After eating lunch at the Tokyo American Club on Sunday I was thinking I really need to start to leverage my club membership much more. I have locked into my calendar going to the gym twice a week early in the morning. I got up early at 6AM and was out the door at 6:20…I learnt I need to pack the night before so I can get out the door quickly with my gym and work clothes.
I love that the roads in Tokyo are empty at this hour. It actually cuts a significant amount of time off of my commute.
Today’s Configuration: FujiFilm x100. One side note on processing…I adjusted the tonal curve in Lightroom to give it a slight s curve to give me a little more contrast like I get with my Leica. It can get over done a bit but I think it makes the images look less flat.
While there are a few cars on the roads it’s nothing like you usually see in Tokyo…it’s very Vanilla Skyish…
I love the views from the gym at the American Club.
This was the view from my treadmill. I hit it for 45 minutes and worked up a great sweat. It was an awesome after Typhoon sky.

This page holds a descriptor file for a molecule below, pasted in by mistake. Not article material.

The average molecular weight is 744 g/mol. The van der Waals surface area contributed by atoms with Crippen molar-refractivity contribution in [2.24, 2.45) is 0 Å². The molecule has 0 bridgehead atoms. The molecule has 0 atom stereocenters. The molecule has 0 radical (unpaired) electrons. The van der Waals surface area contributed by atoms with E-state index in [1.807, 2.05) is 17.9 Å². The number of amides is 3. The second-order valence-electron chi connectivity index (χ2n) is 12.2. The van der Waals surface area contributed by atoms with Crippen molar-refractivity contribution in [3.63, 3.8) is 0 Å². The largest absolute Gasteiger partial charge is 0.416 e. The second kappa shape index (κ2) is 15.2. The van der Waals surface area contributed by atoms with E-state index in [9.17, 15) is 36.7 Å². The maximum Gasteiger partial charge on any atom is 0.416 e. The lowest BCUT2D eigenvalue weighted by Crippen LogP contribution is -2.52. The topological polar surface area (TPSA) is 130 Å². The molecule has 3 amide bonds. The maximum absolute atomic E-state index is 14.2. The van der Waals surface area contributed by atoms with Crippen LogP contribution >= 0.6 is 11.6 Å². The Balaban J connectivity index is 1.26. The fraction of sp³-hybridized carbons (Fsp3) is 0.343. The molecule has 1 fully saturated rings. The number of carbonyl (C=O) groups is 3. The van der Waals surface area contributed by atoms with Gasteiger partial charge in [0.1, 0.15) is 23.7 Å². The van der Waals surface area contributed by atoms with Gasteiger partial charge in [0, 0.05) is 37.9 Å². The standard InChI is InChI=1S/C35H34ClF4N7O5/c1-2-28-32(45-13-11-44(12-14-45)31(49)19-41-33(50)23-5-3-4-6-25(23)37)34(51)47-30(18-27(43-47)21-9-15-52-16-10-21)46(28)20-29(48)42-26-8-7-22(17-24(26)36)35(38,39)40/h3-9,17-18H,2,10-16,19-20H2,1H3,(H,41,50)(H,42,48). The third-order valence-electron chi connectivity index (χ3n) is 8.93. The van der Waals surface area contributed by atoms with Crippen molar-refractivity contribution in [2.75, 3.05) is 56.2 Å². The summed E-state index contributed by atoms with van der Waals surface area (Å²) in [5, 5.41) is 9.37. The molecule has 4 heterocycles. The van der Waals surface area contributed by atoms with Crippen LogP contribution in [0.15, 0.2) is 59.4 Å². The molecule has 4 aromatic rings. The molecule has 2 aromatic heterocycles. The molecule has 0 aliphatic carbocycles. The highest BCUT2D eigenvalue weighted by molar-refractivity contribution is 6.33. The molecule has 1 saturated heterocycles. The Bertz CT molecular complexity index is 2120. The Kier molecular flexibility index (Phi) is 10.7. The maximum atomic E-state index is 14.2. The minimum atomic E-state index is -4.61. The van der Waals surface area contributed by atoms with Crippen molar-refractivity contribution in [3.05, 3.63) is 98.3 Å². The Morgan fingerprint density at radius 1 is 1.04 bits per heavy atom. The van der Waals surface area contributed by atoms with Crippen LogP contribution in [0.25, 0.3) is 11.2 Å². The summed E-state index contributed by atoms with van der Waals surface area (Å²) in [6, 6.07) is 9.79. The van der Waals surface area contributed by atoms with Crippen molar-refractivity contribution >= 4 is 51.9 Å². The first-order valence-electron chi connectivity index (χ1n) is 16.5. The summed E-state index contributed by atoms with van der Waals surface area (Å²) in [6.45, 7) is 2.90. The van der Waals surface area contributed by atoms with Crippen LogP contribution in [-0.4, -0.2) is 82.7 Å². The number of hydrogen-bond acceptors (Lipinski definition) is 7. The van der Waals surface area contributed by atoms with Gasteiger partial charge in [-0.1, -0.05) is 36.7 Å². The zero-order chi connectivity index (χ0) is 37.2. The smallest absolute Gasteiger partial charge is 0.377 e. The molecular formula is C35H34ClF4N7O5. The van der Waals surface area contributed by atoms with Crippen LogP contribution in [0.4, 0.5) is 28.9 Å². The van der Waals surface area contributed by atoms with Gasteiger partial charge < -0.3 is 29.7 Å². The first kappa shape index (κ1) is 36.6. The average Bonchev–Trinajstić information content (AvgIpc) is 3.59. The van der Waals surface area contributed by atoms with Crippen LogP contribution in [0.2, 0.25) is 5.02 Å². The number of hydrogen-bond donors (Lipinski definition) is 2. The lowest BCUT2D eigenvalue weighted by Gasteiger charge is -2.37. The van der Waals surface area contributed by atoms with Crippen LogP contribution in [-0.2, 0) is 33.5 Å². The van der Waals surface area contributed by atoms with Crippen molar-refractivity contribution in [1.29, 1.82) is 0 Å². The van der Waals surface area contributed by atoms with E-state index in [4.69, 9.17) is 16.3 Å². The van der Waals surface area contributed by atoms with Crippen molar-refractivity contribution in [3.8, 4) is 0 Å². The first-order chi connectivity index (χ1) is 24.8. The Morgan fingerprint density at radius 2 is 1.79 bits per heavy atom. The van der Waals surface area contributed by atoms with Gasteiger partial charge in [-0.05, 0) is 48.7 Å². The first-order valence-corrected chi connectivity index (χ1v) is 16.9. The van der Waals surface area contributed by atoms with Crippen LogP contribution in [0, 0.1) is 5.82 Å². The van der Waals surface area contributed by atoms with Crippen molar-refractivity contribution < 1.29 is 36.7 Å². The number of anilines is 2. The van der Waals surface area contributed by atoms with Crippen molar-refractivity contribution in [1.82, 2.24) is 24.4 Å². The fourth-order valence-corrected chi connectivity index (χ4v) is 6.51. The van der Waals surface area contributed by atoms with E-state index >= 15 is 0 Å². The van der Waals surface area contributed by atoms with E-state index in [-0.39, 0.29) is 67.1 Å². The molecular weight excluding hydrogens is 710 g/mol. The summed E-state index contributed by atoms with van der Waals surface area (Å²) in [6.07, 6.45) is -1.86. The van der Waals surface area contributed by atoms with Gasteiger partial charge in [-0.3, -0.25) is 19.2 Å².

I really like the locker rooms as well. They have great steam rooms and sauna that are great to finish your sweat before a shower.
I stopped off to pick up a coffee… I skipped the donuts but you should expect to see these, it is the American Club after all.
It was nice to skip the massive crowded commute and hit the gym. I look forward to this a few days a week.
I picked up a some new Japanese study books this week. I really want to improve my Japanese. This series is very controversial as in series #1 he only teaches how to write the Kanji and what it’s English meaning is but never explains how to pronounce it. He teaches this in #2 after you have learnt more than 2,000 Kanji. The concept being that people get overwhelmed learning all of the various meanings, pronunciations and end up not remembering what they mean or how to write them. I did a little research before buying and was surprised people reactions on this method. It was like entering a religious war with people standing on completely opposite sides.
If you haven’t studied Japanese before, it is painstaking. It takes people years and years to learn the 2,000 Kanji required for daily fluency. This method is suppose to significantly reduce this amount of time. Now there is no such thing as a short cut to really learn a language but this basically cuts out the noise and the unproductive times.
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